My kitchen has a radiator with pipes going into a concrete floor. I am
thinking of removing it while I decorate behind it and also flush it
out at the same time.
As there is no play in the pipework I am worried about what to do if I
damage the pipes, particularly when retightening the joints. My
biggest fear is of fracturing a pipe at the point of entry into the
How would I recover that situation? Presumably I would have to dig up
the concrete floor to a sufficient depth to joint a new length of
Any other suggestions on how to handle this?
Something else to factor in is that the pipes themselves may easily be
corroded and weakened at the floor boundary. Liquid spills an floor
cleaning tends to leave at least a bead of liquid, often containing
chemicals, at this point. As they evaporate, the chemical concentration
increases. Even when dry, the chemicals tend to absorb moisture and
start etching away again. None of this may be apparent by visual
inspection. *Any* handling, let alone rough handling, may result in failure.
The standard answer is to not remove such a radiator unless it really
has to be removed. There are special paint brushes.
Recovery of course depends on removing enough material to expose sound
pipe. Which, if corrosion products have been travelling along the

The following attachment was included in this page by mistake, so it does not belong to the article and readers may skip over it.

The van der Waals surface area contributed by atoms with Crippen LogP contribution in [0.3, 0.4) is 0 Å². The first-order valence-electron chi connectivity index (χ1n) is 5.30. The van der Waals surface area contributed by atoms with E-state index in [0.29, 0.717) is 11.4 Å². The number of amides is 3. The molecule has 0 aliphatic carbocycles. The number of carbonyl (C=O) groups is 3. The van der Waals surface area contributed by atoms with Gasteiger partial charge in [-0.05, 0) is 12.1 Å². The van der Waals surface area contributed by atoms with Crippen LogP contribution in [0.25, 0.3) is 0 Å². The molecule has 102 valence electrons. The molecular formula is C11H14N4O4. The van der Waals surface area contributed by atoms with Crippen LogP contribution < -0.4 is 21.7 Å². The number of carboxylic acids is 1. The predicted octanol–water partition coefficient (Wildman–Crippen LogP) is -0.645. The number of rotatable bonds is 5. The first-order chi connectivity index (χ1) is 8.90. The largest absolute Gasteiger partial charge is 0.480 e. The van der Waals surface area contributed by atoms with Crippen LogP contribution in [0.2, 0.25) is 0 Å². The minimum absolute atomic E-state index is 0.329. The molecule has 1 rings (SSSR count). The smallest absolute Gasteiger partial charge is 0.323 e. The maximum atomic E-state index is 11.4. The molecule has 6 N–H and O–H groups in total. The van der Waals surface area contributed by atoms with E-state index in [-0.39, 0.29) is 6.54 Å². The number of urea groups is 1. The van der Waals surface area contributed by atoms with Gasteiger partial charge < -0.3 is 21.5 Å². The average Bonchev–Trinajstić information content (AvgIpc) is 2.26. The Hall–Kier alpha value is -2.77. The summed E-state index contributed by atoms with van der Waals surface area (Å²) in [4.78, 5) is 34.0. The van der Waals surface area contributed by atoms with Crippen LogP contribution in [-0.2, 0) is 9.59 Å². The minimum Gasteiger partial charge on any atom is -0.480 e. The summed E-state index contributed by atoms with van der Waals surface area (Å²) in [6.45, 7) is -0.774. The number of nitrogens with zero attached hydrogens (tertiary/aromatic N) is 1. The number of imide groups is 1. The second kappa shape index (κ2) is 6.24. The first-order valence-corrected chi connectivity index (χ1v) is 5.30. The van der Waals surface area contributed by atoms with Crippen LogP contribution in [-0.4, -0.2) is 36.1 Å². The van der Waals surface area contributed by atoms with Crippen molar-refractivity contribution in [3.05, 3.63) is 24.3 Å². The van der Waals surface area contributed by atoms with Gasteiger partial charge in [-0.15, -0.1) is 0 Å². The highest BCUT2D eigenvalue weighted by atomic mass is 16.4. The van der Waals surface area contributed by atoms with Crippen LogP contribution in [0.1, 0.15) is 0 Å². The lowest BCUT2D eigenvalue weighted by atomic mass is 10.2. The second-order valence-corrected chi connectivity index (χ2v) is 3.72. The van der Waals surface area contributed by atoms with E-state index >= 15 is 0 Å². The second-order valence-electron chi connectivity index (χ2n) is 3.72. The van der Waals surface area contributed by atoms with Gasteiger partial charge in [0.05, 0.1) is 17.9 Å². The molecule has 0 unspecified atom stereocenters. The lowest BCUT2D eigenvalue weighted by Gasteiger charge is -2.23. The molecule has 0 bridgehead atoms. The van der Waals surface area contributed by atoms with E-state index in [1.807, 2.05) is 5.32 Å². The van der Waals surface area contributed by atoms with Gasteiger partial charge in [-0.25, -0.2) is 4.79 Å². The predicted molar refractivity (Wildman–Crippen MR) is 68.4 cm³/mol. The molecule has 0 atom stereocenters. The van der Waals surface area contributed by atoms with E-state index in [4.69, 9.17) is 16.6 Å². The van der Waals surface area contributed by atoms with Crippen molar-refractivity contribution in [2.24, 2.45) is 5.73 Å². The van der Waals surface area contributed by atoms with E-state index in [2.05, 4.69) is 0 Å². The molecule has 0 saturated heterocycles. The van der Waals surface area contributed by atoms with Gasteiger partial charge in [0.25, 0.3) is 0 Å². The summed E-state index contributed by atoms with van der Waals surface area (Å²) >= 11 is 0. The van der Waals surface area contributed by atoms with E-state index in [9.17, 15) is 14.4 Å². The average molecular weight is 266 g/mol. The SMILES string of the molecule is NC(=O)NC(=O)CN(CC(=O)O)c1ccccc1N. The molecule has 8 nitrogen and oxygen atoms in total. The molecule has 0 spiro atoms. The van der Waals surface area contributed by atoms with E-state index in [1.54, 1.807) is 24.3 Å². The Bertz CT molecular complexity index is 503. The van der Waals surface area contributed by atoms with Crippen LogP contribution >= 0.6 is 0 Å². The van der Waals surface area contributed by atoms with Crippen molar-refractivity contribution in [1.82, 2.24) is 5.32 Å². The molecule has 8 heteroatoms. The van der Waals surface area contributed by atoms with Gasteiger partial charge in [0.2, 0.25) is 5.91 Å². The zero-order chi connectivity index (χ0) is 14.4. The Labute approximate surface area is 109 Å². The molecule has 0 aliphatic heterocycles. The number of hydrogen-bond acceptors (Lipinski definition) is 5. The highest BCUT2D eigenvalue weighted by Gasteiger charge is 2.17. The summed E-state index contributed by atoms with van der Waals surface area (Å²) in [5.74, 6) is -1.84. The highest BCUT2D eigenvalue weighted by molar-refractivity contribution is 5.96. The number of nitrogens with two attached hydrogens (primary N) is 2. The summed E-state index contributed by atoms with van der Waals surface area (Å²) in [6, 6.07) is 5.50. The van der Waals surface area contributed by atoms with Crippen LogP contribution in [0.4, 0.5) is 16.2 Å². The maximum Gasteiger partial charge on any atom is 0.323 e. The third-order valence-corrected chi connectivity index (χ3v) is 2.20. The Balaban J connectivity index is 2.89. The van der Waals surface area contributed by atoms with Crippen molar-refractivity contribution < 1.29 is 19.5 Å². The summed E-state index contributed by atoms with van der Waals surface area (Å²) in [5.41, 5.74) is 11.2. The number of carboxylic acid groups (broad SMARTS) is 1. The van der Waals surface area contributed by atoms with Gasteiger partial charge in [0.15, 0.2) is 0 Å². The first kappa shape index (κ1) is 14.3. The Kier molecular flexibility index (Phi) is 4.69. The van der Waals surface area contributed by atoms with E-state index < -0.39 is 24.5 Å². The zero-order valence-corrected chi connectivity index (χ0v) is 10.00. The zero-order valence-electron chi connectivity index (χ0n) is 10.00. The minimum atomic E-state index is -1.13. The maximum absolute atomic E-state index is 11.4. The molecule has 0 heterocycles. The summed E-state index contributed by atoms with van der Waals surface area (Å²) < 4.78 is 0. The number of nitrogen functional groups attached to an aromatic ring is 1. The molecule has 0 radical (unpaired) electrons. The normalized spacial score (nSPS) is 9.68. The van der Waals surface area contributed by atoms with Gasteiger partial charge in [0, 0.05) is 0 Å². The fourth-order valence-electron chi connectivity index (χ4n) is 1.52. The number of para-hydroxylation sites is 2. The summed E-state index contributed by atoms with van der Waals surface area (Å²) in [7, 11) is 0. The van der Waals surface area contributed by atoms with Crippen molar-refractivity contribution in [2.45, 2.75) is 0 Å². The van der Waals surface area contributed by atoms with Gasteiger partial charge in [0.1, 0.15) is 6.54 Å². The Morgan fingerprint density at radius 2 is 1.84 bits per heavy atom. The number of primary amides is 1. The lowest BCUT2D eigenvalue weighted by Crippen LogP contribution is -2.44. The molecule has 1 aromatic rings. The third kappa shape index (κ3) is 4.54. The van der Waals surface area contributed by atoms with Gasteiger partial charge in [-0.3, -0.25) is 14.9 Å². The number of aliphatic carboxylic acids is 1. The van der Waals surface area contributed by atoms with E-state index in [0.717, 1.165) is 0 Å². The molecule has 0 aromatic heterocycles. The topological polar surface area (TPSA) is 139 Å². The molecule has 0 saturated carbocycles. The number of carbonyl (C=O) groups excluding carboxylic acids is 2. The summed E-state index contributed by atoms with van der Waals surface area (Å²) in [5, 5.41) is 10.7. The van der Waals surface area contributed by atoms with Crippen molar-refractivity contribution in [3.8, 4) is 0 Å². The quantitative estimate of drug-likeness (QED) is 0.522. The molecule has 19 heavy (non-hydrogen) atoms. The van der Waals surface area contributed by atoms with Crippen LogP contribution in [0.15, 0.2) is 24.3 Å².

outside of the pipe due to a combination of wicking and differential
expansion, could mean removing a lot of floor..
Of course, if there is a cold-worked bend in the pipe nearby under the
concrete, all sorts of new corrosion possibilities exist, due to the
What is the pipe? I have found that 15mm copper pipe is pretty
resilient. Only problem I have ever had with it is one house where it
had been laid unwrapped in concrete floors and corroded until water
started coming up through the floor. Apparently a feature of the
development where a lot of houses had already had their CH systems
re-plumbed above floor level.
It's copper piping and I am assuming that it is not in any sort of
The problem also is that I don't know which direction the pipes go
away from the radiator so digging up the floor may become a major job.
I have just taken off the skirting and after a struggle I managed to
remove from behind the radiator whilst it is position.
The more I think about it the less attractive it becomes to try and
take off the radiator. I don't like doing jobs in a work-around way,
but on this occasion I think I will play safe.
Thanks to you both for comments.
i had some building work down which required a copper pipe from the gas
meter to the main house pipe being run through the brick work, but the
builder covered the copper pipe with brick work, when the plumber turned to
do the central heatingup he wasnt best pleased as the copper pipe should
have been wrapped or covered up to stop the cement corroding the copper
If you have other jobs to do on the heating system, like adding new
inhibitor, you could drain the system and lift the kitchen rad off complete
I had to do this with a lounge rad as all my ground floor is concrete and
the tail pipe length was only 3" (no spring in the pipes whatsoever).
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